A new static caravan park near Louth is set to get approval next week – despite over 130 letters of opposition.
The park would place 18 timber lodges on land in Fotherby which was previously used to build chicken sheds.
The application says the “high quality holiday homes” on Main Road would be barely noticeable and would boost the local economy.
However residents near the village aren’t impressed, with dozens of complaints about it being sent in.
One Fotherby resident said: “We have no facilities for tourism. This is a quiet, peaceful village and we wish it to remain so.”
Another said that the development would provide “no benefit to the village.”
They added that the lack of facilities meant “it will increase the carbon footprint as every person using this site will have to drive out of the site on what is a busy junction just to buy a pint of milk or loaf of bread.”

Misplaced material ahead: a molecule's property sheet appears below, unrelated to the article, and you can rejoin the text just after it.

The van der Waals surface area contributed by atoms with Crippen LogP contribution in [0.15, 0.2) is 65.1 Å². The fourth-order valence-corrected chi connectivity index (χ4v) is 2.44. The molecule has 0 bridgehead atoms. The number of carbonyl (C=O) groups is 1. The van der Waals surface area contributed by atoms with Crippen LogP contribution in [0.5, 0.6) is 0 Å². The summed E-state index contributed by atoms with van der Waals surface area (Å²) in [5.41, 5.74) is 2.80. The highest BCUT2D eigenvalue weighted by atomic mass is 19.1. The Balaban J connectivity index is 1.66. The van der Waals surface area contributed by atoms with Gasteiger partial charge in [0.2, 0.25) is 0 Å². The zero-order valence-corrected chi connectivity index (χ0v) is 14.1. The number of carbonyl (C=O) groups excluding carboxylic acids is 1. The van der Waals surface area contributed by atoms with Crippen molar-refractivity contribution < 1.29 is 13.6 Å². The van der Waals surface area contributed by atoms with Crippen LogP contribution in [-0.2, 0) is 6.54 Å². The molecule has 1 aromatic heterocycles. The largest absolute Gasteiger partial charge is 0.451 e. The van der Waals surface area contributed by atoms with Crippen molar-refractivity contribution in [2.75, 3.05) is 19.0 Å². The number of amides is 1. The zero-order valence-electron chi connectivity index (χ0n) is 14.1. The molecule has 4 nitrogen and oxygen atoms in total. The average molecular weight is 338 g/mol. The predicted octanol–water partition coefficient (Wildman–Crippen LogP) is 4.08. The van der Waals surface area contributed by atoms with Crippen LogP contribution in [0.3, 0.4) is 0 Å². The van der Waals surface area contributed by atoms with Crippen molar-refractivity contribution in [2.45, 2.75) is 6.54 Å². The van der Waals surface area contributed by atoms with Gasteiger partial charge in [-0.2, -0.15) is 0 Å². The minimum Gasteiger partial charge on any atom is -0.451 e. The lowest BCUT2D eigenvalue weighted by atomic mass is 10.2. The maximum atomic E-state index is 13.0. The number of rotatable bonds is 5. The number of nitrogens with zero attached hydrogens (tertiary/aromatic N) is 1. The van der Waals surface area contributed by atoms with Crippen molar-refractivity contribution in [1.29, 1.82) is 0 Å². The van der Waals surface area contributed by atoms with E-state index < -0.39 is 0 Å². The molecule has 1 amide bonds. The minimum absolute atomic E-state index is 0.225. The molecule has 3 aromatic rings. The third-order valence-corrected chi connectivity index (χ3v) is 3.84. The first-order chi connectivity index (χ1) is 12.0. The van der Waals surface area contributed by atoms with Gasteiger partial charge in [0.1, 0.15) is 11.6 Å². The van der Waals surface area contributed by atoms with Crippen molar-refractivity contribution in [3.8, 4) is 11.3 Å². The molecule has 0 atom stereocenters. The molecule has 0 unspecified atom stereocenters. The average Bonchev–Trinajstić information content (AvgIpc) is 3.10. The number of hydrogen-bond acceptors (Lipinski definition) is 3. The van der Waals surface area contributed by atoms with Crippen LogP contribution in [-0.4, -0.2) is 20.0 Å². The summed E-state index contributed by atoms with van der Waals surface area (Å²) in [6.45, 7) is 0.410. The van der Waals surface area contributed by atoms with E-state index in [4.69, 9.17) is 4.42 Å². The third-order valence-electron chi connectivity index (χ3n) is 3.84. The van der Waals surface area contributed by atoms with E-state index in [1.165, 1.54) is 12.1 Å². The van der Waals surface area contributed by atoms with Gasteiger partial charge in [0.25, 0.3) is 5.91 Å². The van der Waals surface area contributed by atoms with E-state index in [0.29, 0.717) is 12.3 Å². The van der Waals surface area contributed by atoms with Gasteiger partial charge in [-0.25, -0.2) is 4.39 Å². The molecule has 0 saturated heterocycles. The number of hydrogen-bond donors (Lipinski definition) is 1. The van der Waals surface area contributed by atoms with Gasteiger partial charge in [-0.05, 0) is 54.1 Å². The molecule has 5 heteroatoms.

Another Fotherby resident argued: “Traffic will increase significantly – not only during construction, but also during use of the lodges/caravans. Both pedestrians and motorists will be at risk.”
There are 133 objections on East Lindsey District Council’s website, although residents can submit more than one each.
The original plans envisioned 26 homes, but these were scaled back to 18. The application says the lodges would be spaced apart to prevent a feeling of overcrowding.
The site just falls within the Lincolnshire Wolds’ Area of Outstanding Natural Beauty.
The plans say the lodges would be well-screened and would be a boost for Fortherby.
“It is hoped the proposal will provide a significant benefit for the local community and economy generally by providing a significant private investment within the area adding to the tourism accommodation locally,” it says.
The plans have been submitted by a North Cockerington resident through agents DMC Architecture Ltd.
Council officers have recommended the plans are passed, but the public disapproval could potential sway councillors at next week’s planning committee.
The public meeting will be held on Thursday, September 1.